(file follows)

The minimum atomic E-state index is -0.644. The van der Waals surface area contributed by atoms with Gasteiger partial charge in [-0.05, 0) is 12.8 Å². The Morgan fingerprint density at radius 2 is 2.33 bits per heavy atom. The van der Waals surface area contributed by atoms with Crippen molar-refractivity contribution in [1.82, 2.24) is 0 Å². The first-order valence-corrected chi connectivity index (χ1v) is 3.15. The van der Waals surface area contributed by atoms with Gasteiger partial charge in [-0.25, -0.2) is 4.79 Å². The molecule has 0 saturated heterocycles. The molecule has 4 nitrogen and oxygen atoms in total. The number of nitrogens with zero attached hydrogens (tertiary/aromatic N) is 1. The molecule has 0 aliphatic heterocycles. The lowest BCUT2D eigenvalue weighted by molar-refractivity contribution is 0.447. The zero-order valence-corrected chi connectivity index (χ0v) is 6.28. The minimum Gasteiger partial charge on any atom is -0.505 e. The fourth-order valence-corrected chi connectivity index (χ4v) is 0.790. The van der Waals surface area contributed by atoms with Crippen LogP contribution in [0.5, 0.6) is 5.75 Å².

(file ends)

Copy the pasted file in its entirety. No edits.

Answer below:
The minimum atomic E-state index is -0.644. The van der Waals surface area contributed by atoms with Gasteiger partial charge in [-0.05, 0) is 12.8 Å². The Morgan fingerprint density at radius 2 is 2.33 bits per heavy atom. The van der Waals surface area contributed by atoms with Crippen molar-refractivity contribution in [1.82, 2.24) is 0 Å². The first-order valence-corrected chi connectivity index (χ1v) is 3.15. The van der Waals surface area contributed by atoms with Gasteiger partial charge in [-0.25, -0.2) is 4.79 Å². The molecule has 0 saturated heterocycles. The molecule has 4 nitrogen and oxygen atoms in total. The number of nitrogens with zero attached hydrogens (tertiary/aromatic N) is 1. The molecule has 0 aliphatic heterocycles. The lowest BCUT2D eigenvalue weighted by molar-refractivity contribution is 0.447. The zero-order valence-corrected chi connectivity index (χ0v) is 6.28. The minimum Gasteiger partial charge on any atom is -0.505 e. The fourth-order valence-corrected chi connectivity index (χ4v) is 0.790. The van der Waals surface area contributed by atoms with Crippen LogP contribution in [0.5, 0.6) is 5.75 Å².